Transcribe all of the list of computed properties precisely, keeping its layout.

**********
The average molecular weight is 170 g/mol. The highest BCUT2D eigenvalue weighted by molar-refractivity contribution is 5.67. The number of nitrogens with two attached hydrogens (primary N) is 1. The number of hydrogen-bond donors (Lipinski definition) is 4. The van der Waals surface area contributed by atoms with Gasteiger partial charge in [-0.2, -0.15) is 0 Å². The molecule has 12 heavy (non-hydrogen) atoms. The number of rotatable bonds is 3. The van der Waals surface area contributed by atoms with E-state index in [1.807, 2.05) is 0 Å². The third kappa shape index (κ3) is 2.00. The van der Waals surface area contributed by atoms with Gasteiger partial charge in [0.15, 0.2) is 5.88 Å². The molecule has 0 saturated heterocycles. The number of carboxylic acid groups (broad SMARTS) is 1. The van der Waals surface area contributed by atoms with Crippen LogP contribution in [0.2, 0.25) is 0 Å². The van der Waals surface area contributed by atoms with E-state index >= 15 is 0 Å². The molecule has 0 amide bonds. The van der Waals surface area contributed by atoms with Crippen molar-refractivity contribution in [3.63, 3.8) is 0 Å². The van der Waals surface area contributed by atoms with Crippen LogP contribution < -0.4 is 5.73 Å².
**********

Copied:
The average molecular weight is 170 g/mol. The highest BCUT2D eigenvalue weighted by molar-refractivity contribution is 5.67. The number of nitrogens with two attached hydrogens (primary N) is 1. The number of hydrogen-bond donors (Lipinski definition) is 4. The van der Waals surface area contributed by atoms with Gasteiger partial charge in [-0.2, -0.15) is 0 Å². The molecule has 12 heavy (non-hydrogen) atoms. The number of rotatable bonds is 3. The van der Waals surface area contributed by atoms with E-state index in [1.807, 2.05) is 0 Å². The third kappa shape index (κ3) is 2.00. The van der Waals surface area contributed by atoms with Gasteiger partial charge in [0.15, 0.2) is 5.88 Å². The molecule has 0 saturated heterocycles. The number of carboxylic acid groups (broad SMARTS) is 1. The van der Waals surface area contributed by atoms with Crippen LogP contribution in [0.2, 0.25) is 0 Å². The van der Waals surface area contributed by atoms with E-state index >= 15 is 0 Å². The molecule has 0 amide bonds. The van der Waals surface area contributed by atoms with Crippen molar-refractivity contribution in [3.63, 3.8) is 0 Å². The van der Waals surface area contributed by atoms with Crippen LogP contribution < -0.4 is 5.73 Å².